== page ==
Opposition-dominant upper house passes censure motion against Abe

The House of Councillors passed a censure motion against Prime Minister Shinzo Abe on Wednesday as the opposition-controlled upper chamber of parliament accused him of having skipped some Diet sessions.

The nonbinding motion, filed by a few small opposition parties, came after Abe and his Cabinet ministers refused to attend the house's Budget Committee sessions Monday and Tuesday in protest against the handling of the chamber by its president, Kenji Hirata.

The move came as a sting for Abe's administration ahead of an upper house election next month. The ruling coalition led by his Liberal Democratic Party maintains dominance in the powerful House of Representatives.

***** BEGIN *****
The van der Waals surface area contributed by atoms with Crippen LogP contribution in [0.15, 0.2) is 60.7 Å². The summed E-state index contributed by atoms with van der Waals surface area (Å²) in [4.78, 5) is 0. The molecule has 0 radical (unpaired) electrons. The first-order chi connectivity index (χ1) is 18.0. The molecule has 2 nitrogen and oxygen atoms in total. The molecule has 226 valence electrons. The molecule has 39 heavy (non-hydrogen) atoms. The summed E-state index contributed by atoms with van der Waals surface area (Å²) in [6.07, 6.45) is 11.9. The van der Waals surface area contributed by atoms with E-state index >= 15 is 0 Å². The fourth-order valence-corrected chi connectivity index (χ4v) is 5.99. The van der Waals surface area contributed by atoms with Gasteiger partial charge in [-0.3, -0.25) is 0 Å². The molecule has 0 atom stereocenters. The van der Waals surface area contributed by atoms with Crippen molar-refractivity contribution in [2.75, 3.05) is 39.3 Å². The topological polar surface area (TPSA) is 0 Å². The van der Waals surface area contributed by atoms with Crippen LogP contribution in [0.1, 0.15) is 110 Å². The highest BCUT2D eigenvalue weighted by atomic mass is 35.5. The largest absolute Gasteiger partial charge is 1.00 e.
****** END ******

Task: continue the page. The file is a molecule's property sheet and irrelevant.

The smaller parties' efforts to censure Abe gained momentum after the biggest opposition Democratic Party of Japan endorsed the motion in an apparent U-turn.

The DPJ had earlier showed reluctance to join the move, citing the need to spend time deliberating bills that remain to be voted on on the final day of the 150-day ordinary Diet session, including a bill that would allow the government to initiate a series of crucial reforms to Japan's power industry.

With parties focusing on the censure, it became unclear whether parliament would be able to enact those bills.